It’s an especially dangerous time to be a pedestrian in America
Traffic fatalities as a whole were up significantly in 2021, and pedestrian deaths alone increased by 13 percent. Here's what's happening on US roads.
The United States surpassed one million deaths from COVID, but another deadly trend has transportation experts concerned: a rising number of fatalities on the road. Data released this week from the National Highway Transportation Safety Administration (NHTSA) shows that in 2021, there was a 10.5 percent increase in traffic deaths over the year before, for a total of nearly 43,000 deaths last year.
Meanwhile, deaths on the roads in 2020 were also up, compared to 2019.
NHTSA states that the uptick in 2021 is historical. “The projection [of lives lost] is the highest number of fatalities since 2005 and the largest annual percentage increase in the Fatality Analysis Reporting System’s history,” the administration said in the recent release.
Digging deeper in the statistics for 2021 shows spikes in a couple key areas. Deaths from crashes involving more than one vehicle are up 16 percent; deaths on roads in urban areas are also up by 16 percent; deaths among drivers who are 65 or older are up 14 percent; and deaths among pedestrians are up 13 percent.
Here’s what experts think are the causes behind the recent increase in deaths on US roads.
“There’s a lot of converging issues,” reflects Laura Sandt, a senior research associate at the Highway Safety Research Center at the University of North Carolina. But she cites larger vehicles over the last decade or so as one problem. “That increase in vehicle size and weight has just increased the kinetic energy in our system.”
“We have more energy, more high speeds, higher-mass vehicles on the road, coming in more contact with extremely vulnerable people who just can’t absorb that kind of energy in these crashes,” she adds. “We know that with our demographic trends, our aging population is increasing, and they’re even more vulnerable to high-energy crash forces and less able to survive.”
Chris Cherry, a professor in the department of civil and environmental engineering at the University of Tennessee, cites vehicle speeds as a factor in pedestrian deaths. “[A] survivable speed for most pedestrians is below 25-30 mph when hit by a car,” he says. “Most pedestrians are getting hit on these state DOT, 45-mph arterial roadways.”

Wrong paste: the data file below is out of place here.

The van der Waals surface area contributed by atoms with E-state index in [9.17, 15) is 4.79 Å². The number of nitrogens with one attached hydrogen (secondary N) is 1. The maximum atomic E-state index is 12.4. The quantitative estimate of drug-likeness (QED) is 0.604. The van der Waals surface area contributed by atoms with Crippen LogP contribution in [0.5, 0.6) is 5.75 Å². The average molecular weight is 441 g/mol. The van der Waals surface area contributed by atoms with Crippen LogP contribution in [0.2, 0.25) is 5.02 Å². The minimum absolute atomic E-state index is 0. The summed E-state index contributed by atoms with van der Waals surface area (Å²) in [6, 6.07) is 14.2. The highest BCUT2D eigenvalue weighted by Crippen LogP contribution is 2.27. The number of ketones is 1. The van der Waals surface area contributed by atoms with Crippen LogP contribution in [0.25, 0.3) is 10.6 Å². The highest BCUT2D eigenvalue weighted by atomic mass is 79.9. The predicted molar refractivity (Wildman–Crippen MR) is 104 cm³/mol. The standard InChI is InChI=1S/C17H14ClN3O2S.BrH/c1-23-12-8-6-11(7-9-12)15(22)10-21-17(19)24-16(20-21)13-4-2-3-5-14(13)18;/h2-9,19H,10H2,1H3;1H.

A place with few crosswalks or sidewalks, and a long distance between traffic lights, is an “impossible scenario to survive in” for people who rely on public transit like buses, he says.
Speeds on roads like that tend to be high. “At those speeds, if you’re hit by a car, or an 18-wheeler, it’s a really bad scenario for a pedestrian,” he says. Pedestrian deaths were up 13 percent in 2021 over 2020, and in 2020, there was an increase of about 4 percent over 2019.
Sandt says some of the problem is also the information, or lack thereof, for authorities. “We still see a lot of states and cities that have no handle on their pedestrian infrastructure,” she says. “They don’t even have very good inventories of where they have and don’t have sidewalks—and so they’re often not very proactive in knowing where they have to fund and fill their sidewalk gaps.”
She adds that pedestrian deaths are underreported to the police, although the numbers do show up in hospital counts. “Some of our research in North Carolina has shown that for every one crash that’s recorded in the police data, we have sometimes eight to 10 crashes that you can find injuries [for] in the hospital data,” she says. Younger people and older people hit by cars are also more likely to be a hospital-only statistic, she says, and lack a police report.
Both Sandt and Cherry say the issue is bigger than just larger vehicles or a dearth of sidewalks or data. “We can’t chalk up all of this death and carnage on the road to big vehicles,” Cherry says.
He points to design considerations as well, noting that a road’s construction should reinforce the speed limit. “We need to build roadways that are designed to provide a level of feedback to drivers, that if they’re going too fast, they feel it,” he says.
During the coronavirus pandemic, danger on the roads increased, he says. One possible explanation is that when there are fewer cars on the road, people are more likely to speed. In that respect, counterintuitively, he notes that congestion can make roads safer.
Sandt sees a similar effect at play. “What we saw during COVID, was when traffic was reduced, and the congestion was reduced, the average travel speeds definitely increased in urban areas,” she says. “We’ve seen more extreme speeding incidents as well.” Think: someone going 100 mph in an area with the 50-mph speed limit. And behavior like that puts pedestrians at risk.
In response to all this, in January, the Department of Transportation issued a report called the National Roadway Safety Strategy that focuses on five different ways to try to improve the grim situation; those are under an umbrella that the DOT calls “a safe systems approach.” For example, one aspect of that program is a focus on “Safer Speeds.”
“Everytime we get these updates from NHTSA, it’s always disappointing,” Sandt reflects, referring to the release of the 2021 numbers. “But it’s also not very surprising.”